'Subway' arrives on the Region B locked Blu-ray platform with a very pleasing looking 1080p AVC/MPEG-4 transfer that's framed in the theatrically correct widescreen aspect ratio of 2.35:1.
While there's a fine veil of grain to behold, it simply reminds us of the fact that it was shot on film in the mid 1980's and it works well as part of the look. In some shots like car interiors in the opening car chase we're treated to some harsh grain in the darker areas to the extent that you might think they were shot on 16mm and blown up to 35mm. As the cars descend into an underpass, the grain again jumps out at you, yet it looks intentional and acceptable.
Contrast is good throughout, although in occasional shots such as when Inspector Gesberg and his men go down to the Metro 'en masse', their faces take on a redness around the edges that you'd expect from some film stocks of this period. This is just an observation, not a complaint.
Blacks are nice and deep in the underground, with skin tones being realistically and therefore pleasingly rendered. It's probably not as bitingly sharp as a new film, but it certainly looks good, whether shown on a 50 inch plasma or projected on a 7 foot screen. There's no hint of ringing due to over sharpening, or dirt and dust on the print to spoil the view and we have a great depth to the shots thanks to the wide angle photography.
Overall, this is a faithful representation of a cult movie shot in the 1980's.
The audio on 'Subway' comes in a French LPCM 2.0 Stereo flavour, which is interesting as it was originally released with a Dolby 2.0 stereo track and we don't have a 5.1 surround or High Def sound format remix option on the disc. The disc submitted for review was a pre-production 'Testmold', so it should be the same as on the final release disc.
This isn't a problem however as the sound is nice and clear with crisp, clearly intelligible dialogue and those with a smattering of schoolboy French will spot that the subtitles don't always literally translate what the characters are actually saying. Thankfully we're spared a dubbed English track.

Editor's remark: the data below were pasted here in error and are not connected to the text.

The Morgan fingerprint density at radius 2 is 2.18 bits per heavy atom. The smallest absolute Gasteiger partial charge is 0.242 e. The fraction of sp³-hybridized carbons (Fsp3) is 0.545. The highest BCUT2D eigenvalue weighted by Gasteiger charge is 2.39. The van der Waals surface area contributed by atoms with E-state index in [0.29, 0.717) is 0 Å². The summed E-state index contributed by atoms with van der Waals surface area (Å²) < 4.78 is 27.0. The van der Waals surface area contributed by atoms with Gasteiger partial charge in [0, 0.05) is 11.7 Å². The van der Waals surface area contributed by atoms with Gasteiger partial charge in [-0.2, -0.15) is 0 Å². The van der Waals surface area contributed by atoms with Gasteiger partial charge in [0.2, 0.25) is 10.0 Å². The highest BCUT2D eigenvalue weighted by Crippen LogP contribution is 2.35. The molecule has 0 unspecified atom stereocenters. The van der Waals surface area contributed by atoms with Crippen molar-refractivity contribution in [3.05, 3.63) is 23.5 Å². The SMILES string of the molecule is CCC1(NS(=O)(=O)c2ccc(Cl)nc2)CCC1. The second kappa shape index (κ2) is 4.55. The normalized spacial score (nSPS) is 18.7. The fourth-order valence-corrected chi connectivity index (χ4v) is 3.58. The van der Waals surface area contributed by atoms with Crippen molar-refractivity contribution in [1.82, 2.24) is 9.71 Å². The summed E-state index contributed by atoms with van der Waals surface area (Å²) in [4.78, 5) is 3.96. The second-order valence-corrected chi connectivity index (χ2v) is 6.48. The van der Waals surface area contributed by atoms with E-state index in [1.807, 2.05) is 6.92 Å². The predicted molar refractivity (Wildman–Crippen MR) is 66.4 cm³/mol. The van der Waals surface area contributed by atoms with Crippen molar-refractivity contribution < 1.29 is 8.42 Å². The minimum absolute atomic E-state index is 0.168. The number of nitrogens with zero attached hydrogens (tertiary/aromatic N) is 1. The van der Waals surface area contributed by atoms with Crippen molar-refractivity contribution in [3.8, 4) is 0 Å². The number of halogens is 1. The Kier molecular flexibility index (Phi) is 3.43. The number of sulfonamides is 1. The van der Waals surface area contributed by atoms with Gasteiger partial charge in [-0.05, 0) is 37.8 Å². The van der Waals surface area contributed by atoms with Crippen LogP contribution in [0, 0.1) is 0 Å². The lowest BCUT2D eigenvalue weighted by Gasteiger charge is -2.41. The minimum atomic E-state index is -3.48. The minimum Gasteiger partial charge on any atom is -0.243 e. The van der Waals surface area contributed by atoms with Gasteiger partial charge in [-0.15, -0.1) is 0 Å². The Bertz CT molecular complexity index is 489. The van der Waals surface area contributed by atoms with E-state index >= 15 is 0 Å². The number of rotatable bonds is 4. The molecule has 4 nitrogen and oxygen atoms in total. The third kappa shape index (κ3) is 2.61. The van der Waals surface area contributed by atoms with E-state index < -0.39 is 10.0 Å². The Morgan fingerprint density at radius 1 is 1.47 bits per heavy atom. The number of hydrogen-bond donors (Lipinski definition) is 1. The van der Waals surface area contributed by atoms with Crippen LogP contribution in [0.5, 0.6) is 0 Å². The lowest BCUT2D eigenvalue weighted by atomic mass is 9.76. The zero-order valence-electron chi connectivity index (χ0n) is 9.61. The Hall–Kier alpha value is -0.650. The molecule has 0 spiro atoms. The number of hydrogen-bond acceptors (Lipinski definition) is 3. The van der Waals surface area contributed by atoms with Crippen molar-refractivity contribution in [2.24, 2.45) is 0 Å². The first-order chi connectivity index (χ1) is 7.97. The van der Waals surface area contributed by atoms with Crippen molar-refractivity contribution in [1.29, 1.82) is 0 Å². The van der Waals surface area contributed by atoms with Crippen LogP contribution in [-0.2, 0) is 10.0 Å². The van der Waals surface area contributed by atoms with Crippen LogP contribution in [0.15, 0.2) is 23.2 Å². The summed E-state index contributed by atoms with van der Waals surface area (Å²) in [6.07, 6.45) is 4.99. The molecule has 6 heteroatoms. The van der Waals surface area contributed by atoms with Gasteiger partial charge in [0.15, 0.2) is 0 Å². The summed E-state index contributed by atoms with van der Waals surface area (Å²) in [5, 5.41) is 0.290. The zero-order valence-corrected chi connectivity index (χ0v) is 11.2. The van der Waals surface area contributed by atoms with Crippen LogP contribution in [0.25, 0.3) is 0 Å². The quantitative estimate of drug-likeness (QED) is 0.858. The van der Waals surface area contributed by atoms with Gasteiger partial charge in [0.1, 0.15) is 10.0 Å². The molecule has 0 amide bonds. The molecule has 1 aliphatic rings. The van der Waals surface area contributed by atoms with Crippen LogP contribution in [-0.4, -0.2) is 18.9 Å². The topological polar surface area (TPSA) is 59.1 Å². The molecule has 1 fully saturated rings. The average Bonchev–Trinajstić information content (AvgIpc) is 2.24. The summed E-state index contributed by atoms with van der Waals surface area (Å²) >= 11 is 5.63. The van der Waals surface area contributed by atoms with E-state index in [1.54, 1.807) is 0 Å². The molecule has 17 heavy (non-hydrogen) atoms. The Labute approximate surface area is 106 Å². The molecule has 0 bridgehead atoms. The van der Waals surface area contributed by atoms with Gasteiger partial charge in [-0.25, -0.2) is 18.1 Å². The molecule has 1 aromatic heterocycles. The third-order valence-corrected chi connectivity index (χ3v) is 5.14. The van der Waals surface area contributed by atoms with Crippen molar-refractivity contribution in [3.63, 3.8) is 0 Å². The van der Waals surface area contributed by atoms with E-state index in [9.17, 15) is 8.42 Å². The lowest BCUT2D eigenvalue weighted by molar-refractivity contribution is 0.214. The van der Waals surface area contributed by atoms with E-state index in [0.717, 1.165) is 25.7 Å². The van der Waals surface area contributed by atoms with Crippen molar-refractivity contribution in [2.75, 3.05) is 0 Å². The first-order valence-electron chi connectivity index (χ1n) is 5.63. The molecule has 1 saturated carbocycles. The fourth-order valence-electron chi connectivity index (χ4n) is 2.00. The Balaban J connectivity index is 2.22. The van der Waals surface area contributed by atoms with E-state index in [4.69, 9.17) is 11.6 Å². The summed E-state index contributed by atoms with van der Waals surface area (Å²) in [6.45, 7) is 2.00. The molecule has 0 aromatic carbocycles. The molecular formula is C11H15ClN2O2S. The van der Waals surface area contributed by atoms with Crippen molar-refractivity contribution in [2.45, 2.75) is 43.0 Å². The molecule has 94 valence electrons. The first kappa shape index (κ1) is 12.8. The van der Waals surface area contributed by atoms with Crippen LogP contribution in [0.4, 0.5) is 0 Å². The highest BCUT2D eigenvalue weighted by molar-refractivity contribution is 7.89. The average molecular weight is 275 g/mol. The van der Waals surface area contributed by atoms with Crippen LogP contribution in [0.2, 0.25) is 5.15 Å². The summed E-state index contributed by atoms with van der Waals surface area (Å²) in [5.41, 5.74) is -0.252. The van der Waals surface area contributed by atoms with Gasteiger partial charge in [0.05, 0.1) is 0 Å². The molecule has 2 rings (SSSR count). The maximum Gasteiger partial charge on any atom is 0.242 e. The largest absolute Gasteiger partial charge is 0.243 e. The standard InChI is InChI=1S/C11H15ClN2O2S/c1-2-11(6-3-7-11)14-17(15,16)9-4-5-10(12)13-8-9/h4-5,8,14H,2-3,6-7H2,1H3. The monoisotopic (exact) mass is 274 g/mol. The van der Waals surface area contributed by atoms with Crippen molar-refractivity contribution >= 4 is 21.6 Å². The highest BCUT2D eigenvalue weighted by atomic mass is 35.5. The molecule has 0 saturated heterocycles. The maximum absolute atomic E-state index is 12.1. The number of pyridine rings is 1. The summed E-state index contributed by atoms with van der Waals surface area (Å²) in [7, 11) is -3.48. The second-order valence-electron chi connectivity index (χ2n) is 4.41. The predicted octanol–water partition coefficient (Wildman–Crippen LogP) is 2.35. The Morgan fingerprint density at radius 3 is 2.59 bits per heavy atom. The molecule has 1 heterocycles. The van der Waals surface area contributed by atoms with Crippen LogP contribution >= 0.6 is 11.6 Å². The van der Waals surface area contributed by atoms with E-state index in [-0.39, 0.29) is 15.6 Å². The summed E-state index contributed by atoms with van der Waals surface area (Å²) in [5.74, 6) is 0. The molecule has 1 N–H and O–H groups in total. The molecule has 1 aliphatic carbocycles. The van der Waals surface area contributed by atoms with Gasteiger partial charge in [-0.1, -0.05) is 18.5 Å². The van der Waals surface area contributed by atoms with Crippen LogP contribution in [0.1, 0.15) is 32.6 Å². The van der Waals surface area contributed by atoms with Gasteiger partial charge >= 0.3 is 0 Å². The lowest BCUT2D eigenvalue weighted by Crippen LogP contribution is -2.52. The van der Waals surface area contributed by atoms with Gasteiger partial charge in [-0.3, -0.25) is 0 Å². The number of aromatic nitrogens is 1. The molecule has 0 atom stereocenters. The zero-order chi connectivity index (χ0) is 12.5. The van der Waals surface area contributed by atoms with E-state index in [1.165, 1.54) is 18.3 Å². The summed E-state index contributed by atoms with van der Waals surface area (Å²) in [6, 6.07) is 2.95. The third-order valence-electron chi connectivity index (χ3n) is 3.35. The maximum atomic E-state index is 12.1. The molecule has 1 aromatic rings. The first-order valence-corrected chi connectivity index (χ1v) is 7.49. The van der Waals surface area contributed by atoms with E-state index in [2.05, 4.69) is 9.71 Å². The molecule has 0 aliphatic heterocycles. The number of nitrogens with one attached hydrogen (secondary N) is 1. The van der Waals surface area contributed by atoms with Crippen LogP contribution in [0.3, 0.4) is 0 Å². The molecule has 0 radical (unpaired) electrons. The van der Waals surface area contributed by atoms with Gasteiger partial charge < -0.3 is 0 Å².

The Eric Serra music score might seem a bit dated, but it supplies the heartbeat for the film that matches its pace in a punchy, enjoyable manner that totally fits in with the look and feel of the picture. There's enough bass to make the music numbers live and breathe, but no earth shattering subwoofer involvement and obviously nothing from the surrounds.
A good track nonetheless.
The only extra on the disc is a French trailer (with no subs) for the movie that has a fairly low key approach to selling the movie.
Other than the ability to turn the subtitles on or off for the movie, this is a bare bones release.
The hugely stylish Luc Besson title 'Subway' arrives on Blu-ray with a very nice looking 1080p AVC/MPEG-4 transfer that's framed in an eye pleasing 2.35:1 widescreen aspect ratio.
The excellent wide angle camerawork looks fantastic, complemented by good contrast levels and deep blacks. Skin tones look realistic and the picture is sharp with no hint of ringing to offend the eye.
The audio comes in a French LPCM 2.0 Stereo flavour, with no dubbed English option but subtitles may be turned on or off as required. Softly spoken dialogue is clear and the Eric Serra soundtrack is punchy enough to get your toes tapping without giving your sub-woofer a tough time or waking up your surrounds.
The only extra is a trailer for the movie itself, but this second entry in Besson's portfolio is worth buying just for the collection of strange, quirky characters encountered by stars Christophe Lambert and the lovely Isabelle Adjani in their descent into the Paris Metro as well as the opening car chase.
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